Don J. Modesto wrote:
We make different accomodations for big folk, small folk, old folk, young folk, and folk that climb on rock...why not challenged folk?
All depending on the situation and how much adaptation needs to be made, I guess.This is going to be more general and not directly related to Alan, now.
If someone with a handicap that would have a siginficant impact on their aikido - an arm missing, or whatever - asked me for an aikido dojo in the town where I live, I would point him or her to a dojo where xe gets to take beginner classes for experienced teachers rather than the teacher's fresh shodan students. An experienced teacher can make up ways to do technique with one arm. Asking this of a shodan who teaches the beginner classes since a year might sometimes be a little bit too much. In my nick of the woods, there are plenty of dojos around and there would be possibilites to point a handicapped student to other dojos where they are better in taking care of him/her - I have two specific teachers in mind.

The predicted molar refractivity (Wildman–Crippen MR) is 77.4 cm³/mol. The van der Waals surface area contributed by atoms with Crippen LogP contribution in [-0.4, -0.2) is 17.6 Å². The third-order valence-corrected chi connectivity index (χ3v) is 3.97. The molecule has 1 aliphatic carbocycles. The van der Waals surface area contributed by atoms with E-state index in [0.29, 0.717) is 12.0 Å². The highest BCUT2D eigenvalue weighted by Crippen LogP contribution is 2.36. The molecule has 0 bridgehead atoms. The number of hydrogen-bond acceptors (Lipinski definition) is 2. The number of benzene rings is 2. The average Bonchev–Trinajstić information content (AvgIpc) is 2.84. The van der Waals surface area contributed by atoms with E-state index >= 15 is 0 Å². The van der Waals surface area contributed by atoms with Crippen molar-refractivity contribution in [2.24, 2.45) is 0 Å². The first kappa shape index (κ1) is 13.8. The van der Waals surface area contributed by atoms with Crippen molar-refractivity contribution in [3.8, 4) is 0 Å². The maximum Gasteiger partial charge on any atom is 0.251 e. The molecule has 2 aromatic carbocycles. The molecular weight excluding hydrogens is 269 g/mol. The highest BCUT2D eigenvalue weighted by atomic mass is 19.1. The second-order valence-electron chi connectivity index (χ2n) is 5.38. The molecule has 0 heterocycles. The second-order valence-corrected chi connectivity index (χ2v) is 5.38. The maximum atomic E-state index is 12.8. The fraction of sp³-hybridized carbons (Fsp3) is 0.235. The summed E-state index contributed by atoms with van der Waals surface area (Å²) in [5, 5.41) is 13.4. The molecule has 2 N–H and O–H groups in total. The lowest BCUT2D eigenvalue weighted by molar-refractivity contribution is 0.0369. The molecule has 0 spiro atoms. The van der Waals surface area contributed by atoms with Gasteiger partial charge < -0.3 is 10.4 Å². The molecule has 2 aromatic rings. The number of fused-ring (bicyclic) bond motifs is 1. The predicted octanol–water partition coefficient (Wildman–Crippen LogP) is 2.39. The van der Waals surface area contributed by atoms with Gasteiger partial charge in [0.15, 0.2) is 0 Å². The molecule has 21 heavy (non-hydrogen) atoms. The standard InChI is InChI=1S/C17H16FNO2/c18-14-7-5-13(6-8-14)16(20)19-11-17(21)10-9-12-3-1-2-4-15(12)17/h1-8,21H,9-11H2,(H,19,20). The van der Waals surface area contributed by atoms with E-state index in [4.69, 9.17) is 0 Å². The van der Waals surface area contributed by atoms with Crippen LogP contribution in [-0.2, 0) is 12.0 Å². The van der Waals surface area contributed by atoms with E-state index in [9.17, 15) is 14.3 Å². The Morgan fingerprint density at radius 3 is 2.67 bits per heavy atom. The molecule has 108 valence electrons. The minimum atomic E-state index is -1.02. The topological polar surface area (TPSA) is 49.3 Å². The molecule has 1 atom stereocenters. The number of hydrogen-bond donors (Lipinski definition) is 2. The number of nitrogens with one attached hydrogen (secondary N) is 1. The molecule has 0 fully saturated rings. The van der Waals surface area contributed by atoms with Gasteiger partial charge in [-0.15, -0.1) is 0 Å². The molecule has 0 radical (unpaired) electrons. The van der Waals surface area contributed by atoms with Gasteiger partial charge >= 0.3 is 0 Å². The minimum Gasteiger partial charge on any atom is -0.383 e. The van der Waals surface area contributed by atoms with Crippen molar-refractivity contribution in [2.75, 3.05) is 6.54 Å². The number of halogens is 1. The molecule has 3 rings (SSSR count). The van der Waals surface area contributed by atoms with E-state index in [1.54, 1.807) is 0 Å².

Now, cerebral palsy without any extra handicaps on top is something else than a missing limb, and I admit I have no clue how much adaptation needs to be made for soneone with a mild cerebral palsy. I liked SeiserL:s "translation" of the "no", I don't know how to teach disabled students, but can't admit my limitations
. IMHO it is accaptable not to know how to teach disabled students. It is rather strange for a junior teacher to say straight away that no one else in the dojo could do it, though. If you insist after initially having been turned down, you show you are determined. It could well be worth it to try and talk to the main instructor directly.